The Question: What civic value do you believe is most essential to being an American? Trace the enduring importance of this value throughout the American story by discussing: a Founding document that reflects this value; a figure from American history who embodies this value; and ways you can personally put this value into practice.
The Prizes: 180 prizes will be awarded totaling nearly $200,000. Top prize winners will win $5,000 cash and a trip to Washington, D.C. for an Awards Gala and Weekend! The two schools with the greatest percentage of eligible students participating will receive a full set of Bill of Rights Institute curriculum. This prize will be based upon the number of eligible student participants per school as noted during the essay submission process. The retail value of this prize will not exceed $450.
Submitting an Essay: Our teacher-only submission of high school student essays began on September 2, and ends December 1, 2008. For detailed rules, click here. Essays are limited to 750 words and a sponsoring teacher is required to submit the student’s essay for him or her.
Eligibility: The Contest is open to all United States citizens or legal residents who are students (1) in Grades 9-12 attending public, private, religious, and charter schools but who are no older than 19 as of the end of the Contest Period (December 1, 2008), (2) enrolled in a GED or correspondence school program but who are no older than 19 as of the end of the Contest Period, or (3) attending a home school program who are no younger than 12 as of the beginning of the contest period and no older than 19 as of the end of the Contest Period.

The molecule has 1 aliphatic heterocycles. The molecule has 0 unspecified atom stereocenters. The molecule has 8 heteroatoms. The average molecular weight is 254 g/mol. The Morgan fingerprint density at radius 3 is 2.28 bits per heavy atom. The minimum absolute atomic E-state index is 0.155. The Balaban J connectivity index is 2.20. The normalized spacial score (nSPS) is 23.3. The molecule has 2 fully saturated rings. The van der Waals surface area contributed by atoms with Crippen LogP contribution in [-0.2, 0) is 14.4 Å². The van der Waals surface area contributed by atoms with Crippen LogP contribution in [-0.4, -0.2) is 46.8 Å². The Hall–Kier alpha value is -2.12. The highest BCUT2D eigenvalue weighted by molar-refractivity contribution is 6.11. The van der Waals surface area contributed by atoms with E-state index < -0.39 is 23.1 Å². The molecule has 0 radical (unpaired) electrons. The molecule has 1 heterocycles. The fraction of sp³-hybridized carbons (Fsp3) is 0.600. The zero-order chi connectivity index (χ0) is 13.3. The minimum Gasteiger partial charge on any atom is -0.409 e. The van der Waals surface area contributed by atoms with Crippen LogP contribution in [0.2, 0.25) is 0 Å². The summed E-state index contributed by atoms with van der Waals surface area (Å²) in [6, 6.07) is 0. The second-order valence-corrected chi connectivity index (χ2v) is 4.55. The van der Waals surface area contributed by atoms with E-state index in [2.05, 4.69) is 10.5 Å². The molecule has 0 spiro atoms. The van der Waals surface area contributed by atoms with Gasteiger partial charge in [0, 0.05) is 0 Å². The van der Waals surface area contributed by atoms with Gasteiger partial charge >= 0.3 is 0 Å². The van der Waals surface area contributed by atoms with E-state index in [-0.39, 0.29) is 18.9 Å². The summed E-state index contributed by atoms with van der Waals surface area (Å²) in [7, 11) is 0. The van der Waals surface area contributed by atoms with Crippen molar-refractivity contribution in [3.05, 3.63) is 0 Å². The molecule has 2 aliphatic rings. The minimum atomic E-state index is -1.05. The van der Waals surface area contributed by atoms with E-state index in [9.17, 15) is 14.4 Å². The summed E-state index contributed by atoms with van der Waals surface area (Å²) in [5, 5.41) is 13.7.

I give a participative scholarship workshop at the local library and encourage our students (young and adult) to write outside of course assignments which allows them to build what we refer to as their "Me Folio". I encourage them to build a collection documenting every positive accomplishment from the best reader in 3rd grade, years selected to honor rolls, student council positions to community services. The workshop requires students to use the computers to create, share, and modify Google Docs, share knowledge on scholarship search engines, and explore opportunities from corporations, local agencies, and personal networking.
Keeping these documents available through Google Docs allows the students to quickly access information if they are completing applications for extra-curricular activities, college, and job applications. Reviewing their personal writing styles allows the students to see how they improve, how to self assess, and with Google Docs sharing capability an opportunity to have mentors and community leaders to provide assistance.
Being An American Essay Contest Rules and Regulations